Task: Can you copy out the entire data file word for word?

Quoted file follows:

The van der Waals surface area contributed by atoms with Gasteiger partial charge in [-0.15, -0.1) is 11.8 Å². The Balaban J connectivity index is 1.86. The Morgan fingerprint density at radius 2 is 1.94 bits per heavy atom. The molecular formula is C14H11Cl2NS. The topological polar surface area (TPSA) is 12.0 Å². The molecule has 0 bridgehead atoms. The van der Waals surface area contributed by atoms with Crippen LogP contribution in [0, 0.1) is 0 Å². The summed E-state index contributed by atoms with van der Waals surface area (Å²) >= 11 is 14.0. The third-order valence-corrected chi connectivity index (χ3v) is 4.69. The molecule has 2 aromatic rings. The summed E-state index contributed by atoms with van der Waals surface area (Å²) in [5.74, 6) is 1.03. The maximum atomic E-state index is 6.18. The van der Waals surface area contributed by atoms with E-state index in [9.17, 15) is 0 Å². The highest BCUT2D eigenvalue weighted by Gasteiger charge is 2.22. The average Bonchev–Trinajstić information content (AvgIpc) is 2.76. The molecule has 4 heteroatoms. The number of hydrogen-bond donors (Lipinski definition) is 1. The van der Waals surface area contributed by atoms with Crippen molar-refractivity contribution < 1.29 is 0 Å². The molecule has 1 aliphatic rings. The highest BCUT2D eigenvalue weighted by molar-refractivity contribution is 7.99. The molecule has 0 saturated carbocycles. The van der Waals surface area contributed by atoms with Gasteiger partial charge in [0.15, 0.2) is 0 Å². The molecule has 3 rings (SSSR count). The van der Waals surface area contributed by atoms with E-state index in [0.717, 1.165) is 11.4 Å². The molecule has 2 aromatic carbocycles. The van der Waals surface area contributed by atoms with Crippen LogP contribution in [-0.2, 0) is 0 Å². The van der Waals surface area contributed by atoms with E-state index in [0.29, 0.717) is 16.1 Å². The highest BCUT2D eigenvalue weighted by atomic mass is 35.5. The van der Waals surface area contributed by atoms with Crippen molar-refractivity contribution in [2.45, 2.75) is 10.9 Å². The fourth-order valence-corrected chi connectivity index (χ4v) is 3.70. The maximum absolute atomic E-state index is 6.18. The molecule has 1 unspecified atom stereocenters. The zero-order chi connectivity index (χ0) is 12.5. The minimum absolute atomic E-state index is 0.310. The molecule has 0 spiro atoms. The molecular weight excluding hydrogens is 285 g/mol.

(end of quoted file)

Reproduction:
The van der Waals surface area contributed by atoms with Gasteiger partial charge in [-0.15, -0.1) is 11.8 Å². The Balaban J connectivity index is 1.86. The Morgan fingerprint density at radius 2 is 1.94 bits per heavy atom. The molecular formula is C14H11Cl2NS. The topological polar surface area (TPSA) is 12.0 Å². The molecule has 0 bridgehead atoms. The van der Waals surface area contributed by atoms with Crippen LogP contribution in [0, 0.1) is 0 Å². The summed E-state index contributed by atoms with van der Waals surface area (Å²) >= 11 is 14.0. The third-order valence-corrected chi connectivity index (χ3v) is 4.69. The molecule has 2 aromatic rings. The summed E-state index contributed by atoms with van der Waals surface area (Å²) in [5.74, 6) is 1.03. The maximum atomic E-state index is 6.18. The van der Waals surface area contributed by atoms with E-state index in [9.17, 15) is 0 Å². The highest BCUT2D eigenvalue weighted by Gasteiger charge is 2.22. The average Bonchev–Trinajstić information content (AvgIpc) is 2.76. The molecule has 4 heteroatoms. The number of hydrogen-bond donors (Lipinski definition) is 1. The van der Waals surface area contributed by atoms with Crippen molar-refractivity contribution < 1.29 is 0 Å². The molecule has 1 aliphatic rings. The highest BCUT2D eigenvalue weighted by molar-refractivity contribution is 7.99. The molecule has 0 saturated carbocycles. The van der Waals surface area contributed by atoms with Gasteiger partial charge in [0.15, 0.2) is 0 Å². The molecule has 3 rings (SSSR count). The van der Waals surface area contributed by atoms with E-state index in [0.717, 1.165) is 11.4 Å². The molecule has 2 aromatic carbocycles. The van der Waals surface area contributed by atoms with Crippen LogP contribution in [-0.2, 0) is 0 Å². The van der Waals surface area contributed by atoms with E-state index in [0.29, 0.717) is 16.1 Å². The highest BCUT2D eigenvalue weighted by atomic mass is 35.5. The van der Waals surface area contributed by atoms with Crippen molar-refractivity contribution in [2.45, 2.75) is 10.9 Å². The fourth-order valence-corrected chi connectivity index (χ4v) is 3.70. The maximum absolute atomic E-state index is 6.18. The molecule has 1 unspecified atom stereocenters. The zero-order chi connectivity index (χ0) is 12.5. The minimum absolute atomic E-state index is 0.310. The molecule has 0 spiro atoms. The molecular weight excluding hydrogens is 285 g/mol.